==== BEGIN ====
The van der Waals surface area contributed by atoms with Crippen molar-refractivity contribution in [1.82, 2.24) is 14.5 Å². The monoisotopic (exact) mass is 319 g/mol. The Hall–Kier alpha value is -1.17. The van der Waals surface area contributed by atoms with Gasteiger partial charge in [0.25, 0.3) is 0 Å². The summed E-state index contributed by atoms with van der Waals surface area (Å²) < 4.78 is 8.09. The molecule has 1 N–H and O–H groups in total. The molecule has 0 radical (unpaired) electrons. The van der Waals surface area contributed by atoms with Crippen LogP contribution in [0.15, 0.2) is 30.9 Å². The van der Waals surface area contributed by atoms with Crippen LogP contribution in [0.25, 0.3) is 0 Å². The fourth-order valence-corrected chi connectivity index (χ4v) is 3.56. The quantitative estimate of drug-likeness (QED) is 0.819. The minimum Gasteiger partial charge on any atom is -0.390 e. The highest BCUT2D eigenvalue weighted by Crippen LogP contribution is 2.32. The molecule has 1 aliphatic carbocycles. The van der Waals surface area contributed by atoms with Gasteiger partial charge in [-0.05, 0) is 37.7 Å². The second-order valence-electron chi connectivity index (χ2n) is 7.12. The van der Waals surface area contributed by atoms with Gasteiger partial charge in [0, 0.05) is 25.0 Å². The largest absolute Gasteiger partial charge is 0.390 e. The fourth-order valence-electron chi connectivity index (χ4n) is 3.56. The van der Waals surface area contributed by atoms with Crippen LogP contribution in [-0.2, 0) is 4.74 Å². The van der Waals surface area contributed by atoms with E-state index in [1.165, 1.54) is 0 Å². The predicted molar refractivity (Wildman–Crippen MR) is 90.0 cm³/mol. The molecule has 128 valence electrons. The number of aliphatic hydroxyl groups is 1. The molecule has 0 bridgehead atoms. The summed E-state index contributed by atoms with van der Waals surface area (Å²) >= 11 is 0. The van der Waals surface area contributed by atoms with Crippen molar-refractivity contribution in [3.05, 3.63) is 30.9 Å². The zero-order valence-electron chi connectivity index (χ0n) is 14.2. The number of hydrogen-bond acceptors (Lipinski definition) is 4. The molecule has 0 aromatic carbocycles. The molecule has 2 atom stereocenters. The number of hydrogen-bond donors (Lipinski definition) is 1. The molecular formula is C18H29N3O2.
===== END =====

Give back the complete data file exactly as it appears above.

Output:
The van der Waals surface area contributed by atoms with Crippen molar-refractivity contribution in [1.82, 2.24) is 14.5 Å². The monoisotopic (exact) mass is 319 g/mol. The Hall–Kier alpha value is -1.17. The van der Waals surface area contributed by atoms with Gasteiger partial charge in [0.25, 0.3) is 0 Å². The summed E-state index contributed by atoms with van der Waals surface area (Å²) < 4.78 is 8.09. The molecule has 1 N–H and O–H groups in total. The molecule has 0 radical (unpaired) electrons. The van der Waals surface area contributed by atoms with Crippen LogP contribution in [0.15, 0.2) is 30.9 Å². The van der Waals surface area contributed by atoms with Crippen LogP contribution in [0.25, 0.3) is 0 Å². The fourth-order valence-corrected chi connectivity index (χ4v) is 3.56. The quantitative estimate of drug-likeness (QED) is 0.819. The minimum Gasteiger partial charge on any atom is -0.390 e. The highest BCUT2D eigenvalue weighted by Crippen LogP contribution is 2.32. The molecule has 1 aliphatic carbocycles. The van der Waals surface area contributed by atoms with Gasteiger partial charge in [-0.05, 0) is 37.7 Å². The second-order valence-electron chi connectivity index (χ2n) is 7.12. The van der Waals surface area contributed by atoms with Gasteiger partial charge in [0, 0.05) is 25.0 Å². The largest absolute Gasteiger partial charge is 0.390 e. The fourth-order valence-electron chi connectivity index (χ4n) is 3.56. The van der Waals surface area contributed by atoms with Crippen LogP contribution in [-0.2, 0) is 4.74 Å². The van der Waals surface area contributed by atoms with E-state index in [1.165, 1.54) is 0 Å². The predicted molar refractivity (Wildman–Crippen MR) is 90.0 cm³/mol. The molecule has 128 valence electrons. The number of aliphatic hydroxyl groups is 1. The molecule has 0 bridgehead atoms. The summed E-state index contributed by atoms with van der Waals surface area (Å²) >= 11 is 0. The van der Waals surface area contributed by atoms with Crippen molar-refractivity contribution in [3.05, 3.63) is 30.9 Å². The zero-order valence-electron chi connectivity index (χ0n) is 14.2. The number of hydrogen-bond acceptors (Lipinski definition) is 4. The molecule has 0 aromatic carbocycles. The molecule has 2 atom stereocenters. The number of hydrogen-bond donors (Lipinski definition) is 1. The molecular formula is C18H29N3O2.